Alright everybody, new year, new me, same old Videotron! LET’S DO THIS!
Show of hands: anyone recognize the name Rent A Hero? Sega fans might, and/or anyone obsessed with importing Japanese releases back in those wonderful halcyon days of the Dreamcast, but otherwise no. And please don’t feel bad about that.
We’ve been constantly denied Rent A Hero releases; the first game (released on the Genesis) never made it our way, and when the second one was released for the Dreamcast and later ported to the original Xbox, there were plans for an American release…that were promptly shut down and discarded. So to stem the rising tides of “not having Rent A Hero ever in America”, an intrepid fan translator named Paul Jensen began work on a patch for the original Genesis release, in hopes that maybe one day more than five Americans (including the allegedly sent-to-magazines review copies of the Xbox port) could play a Rent A Hero game.
In keeping with perfect Rent A Hero tradition, real life interfered and he had to abandon work on the project. Not that I blame him.
But guess what? Someone out there on the internet calling themselves “NikcDC” picked up the completed text and finished it for release! For the first time, totally in English, there was a playable Rent A Hero game!
I bet you’re now asking “Well that all seems fine, but what is it and should I bother playing it?” The answer? Uhhhhhhh…it’s complicated, and maybe.
Maybe I should start with explaining what the hell this game is. Rent A Hero, at its most succinct, is a cross between a JRPG and a fighting game. It sounds kind of goofy already, right? And it’s just gonna get sillier from there..
You play as a young man ostensibly named Taro (but in true ancient JRPG tradition you can name him whatever you want, and as a narcissist since childhood I named him Tim like I’ve named all of my RPG heroes) whose father has accepted a job in a far away town. One day during a hell of awkward dinner party to meet your neighbors – which, adorably enough, you have to play through the entirety of in probably the best simulation of boring childhood home life in a video game – you accidentally order yourself a set of sentai-hero armor instead of pizza. That last sentence pretty well establishes the tone of the whole thing.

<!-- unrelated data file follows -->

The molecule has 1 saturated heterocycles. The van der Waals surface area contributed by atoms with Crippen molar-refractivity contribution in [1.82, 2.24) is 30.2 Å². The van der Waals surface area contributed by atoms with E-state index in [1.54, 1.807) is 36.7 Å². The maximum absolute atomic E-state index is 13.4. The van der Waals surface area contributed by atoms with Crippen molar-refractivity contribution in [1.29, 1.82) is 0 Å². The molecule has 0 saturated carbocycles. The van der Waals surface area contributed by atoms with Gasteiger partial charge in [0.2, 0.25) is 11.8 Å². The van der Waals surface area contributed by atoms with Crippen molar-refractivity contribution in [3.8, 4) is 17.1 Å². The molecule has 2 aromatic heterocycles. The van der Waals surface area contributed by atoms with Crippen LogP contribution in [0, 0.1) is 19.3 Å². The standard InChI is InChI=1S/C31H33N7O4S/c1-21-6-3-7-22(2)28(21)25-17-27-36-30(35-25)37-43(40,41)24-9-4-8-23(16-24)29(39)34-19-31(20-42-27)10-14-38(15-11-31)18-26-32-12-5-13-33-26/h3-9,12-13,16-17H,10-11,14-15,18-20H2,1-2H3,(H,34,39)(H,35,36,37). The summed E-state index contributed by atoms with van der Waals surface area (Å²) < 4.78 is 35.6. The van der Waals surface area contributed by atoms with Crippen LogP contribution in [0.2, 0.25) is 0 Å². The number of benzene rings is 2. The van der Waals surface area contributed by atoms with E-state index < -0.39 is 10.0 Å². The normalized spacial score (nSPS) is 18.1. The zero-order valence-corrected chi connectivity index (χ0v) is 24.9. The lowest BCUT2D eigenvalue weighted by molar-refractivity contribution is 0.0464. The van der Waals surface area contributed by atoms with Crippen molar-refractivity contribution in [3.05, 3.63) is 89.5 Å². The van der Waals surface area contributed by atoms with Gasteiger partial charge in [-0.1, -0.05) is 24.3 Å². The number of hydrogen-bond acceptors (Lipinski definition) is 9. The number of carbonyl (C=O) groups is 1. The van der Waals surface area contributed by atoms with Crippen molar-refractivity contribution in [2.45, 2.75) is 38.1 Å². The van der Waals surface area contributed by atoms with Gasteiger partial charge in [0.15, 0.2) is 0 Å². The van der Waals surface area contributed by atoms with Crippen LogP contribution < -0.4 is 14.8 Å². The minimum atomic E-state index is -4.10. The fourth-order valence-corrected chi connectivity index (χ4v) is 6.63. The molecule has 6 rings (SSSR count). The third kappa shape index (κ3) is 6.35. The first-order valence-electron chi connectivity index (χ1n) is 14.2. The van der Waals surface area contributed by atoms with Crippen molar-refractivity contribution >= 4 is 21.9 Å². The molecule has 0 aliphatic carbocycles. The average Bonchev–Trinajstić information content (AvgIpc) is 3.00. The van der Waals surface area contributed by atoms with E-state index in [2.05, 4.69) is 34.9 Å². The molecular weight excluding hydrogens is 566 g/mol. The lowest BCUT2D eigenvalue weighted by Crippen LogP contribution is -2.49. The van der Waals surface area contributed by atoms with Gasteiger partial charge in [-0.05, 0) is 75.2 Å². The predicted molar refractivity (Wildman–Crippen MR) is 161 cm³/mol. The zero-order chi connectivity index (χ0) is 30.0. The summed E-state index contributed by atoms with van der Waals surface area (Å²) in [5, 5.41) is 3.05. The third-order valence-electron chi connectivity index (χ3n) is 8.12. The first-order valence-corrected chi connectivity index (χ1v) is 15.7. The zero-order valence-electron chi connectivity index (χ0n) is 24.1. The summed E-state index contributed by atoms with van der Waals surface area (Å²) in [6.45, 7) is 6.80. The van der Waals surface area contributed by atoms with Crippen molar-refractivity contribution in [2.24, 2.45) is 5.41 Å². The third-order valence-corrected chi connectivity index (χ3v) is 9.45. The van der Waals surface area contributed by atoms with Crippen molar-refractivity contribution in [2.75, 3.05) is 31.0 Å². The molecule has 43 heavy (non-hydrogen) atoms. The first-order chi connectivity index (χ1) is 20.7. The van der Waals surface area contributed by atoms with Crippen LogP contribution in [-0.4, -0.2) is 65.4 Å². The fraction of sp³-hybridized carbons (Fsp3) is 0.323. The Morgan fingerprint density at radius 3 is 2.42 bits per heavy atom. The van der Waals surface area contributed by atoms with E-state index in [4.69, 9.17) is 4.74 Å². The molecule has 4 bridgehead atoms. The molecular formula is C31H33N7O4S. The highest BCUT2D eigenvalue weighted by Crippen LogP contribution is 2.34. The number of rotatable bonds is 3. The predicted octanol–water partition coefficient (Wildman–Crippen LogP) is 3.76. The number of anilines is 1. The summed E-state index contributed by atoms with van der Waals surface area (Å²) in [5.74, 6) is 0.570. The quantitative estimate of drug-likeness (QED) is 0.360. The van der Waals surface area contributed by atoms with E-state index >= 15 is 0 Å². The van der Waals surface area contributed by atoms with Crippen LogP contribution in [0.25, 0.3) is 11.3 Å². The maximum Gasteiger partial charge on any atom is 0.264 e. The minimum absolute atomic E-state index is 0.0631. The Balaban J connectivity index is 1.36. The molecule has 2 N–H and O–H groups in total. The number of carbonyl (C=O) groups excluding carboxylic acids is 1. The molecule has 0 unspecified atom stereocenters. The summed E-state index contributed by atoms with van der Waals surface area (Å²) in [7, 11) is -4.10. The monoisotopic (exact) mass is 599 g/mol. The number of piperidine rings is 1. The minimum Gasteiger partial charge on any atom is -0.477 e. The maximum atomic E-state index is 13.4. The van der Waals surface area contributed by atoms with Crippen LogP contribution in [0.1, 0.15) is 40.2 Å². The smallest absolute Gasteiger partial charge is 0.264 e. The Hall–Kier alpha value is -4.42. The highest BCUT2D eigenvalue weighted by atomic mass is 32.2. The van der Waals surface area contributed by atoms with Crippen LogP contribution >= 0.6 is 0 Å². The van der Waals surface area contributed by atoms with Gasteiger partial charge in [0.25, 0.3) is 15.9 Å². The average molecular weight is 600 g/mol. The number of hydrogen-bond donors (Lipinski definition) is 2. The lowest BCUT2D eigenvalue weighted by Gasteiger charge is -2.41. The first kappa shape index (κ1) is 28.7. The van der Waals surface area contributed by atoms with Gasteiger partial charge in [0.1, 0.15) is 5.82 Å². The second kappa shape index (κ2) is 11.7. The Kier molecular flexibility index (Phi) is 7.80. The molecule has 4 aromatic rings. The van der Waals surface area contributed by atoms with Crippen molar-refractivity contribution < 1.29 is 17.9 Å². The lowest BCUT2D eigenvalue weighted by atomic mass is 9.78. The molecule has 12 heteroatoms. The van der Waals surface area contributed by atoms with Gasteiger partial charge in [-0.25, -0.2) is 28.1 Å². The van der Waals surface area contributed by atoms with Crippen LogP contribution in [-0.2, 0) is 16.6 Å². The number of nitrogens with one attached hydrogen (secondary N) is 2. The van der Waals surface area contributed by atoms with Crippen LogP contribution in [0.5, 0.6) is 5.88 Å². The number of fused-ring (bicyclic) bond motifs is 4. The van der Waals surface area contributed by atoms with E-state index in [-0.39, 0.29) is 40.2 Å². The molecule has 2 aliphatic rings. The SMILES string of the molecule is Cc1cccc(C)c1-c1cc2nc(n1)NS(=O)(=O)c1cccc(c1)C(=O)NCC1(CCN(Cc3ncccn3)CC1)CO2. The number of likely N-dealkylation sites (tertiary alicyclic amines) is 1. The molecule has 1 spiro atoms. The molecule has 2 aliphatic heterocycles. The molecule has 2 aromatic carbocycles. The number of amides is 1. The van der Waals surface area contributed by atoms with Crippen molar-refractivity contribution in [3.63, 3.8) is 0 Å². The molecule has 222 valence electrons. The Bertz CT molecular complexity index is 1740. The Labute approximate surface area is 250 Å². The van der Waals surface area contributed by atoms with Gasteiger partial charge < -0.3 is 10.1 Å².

It turns out the restaurant you called, Sensational Cafeteria, was actually a front for a company called honest to god they did this SECA, a technology company wanting to establish a rental-superhero business. You’re allowed to keep the powered armor for purposes of fighting crime and righting wrongs for a nominal fee from the helpless citizenry of your town, and all SECA asks is a monthly rental charge of 200 dollars (which is still referred to as “gold”, which is weirdly hilarious) and the occasional donation to their R&D department to better equip yourself. You do need to buy your own batteries to keep your suit powered, but hey, they didn’t say maintenance was included.
This brings me to what might be my favorite part of the game: the almost business-sim aspects. Now, full disclosure, I only played a few hours of it, but I think I got a pretty good slice of the action. Instead of being given quests by townsfolk or mysterious omnipresent forces, you actually have to go back to your house at the end of every quest to be issued a new ‘job’, which gives kind of a fun and different pacing to the whole thing. Sure, there’s random battles, inns, and item stores, but the fact that each new town is unlocked by merely being given a job over the internet kind of changes up the whole RPG dynamic and makes it feel strangely refreshing, more like you’re actually running a superhero business and less like AN EPIC QUEST TO SAVE THE FUTURE OF MANKIND. It doesn’t hurt that a lot of the jobs you get are really charmingly low-key and stake-less, like delivering a love letter or walking the CEO of some business down the street to protect him from hooligans. Add that to the fact that your ‘leveling up’ is accomplished by buying better parts for your robot suit and not through self-improvement, and you really have to kind of change your XP-hoarding mentality usually encouraged in RPGs.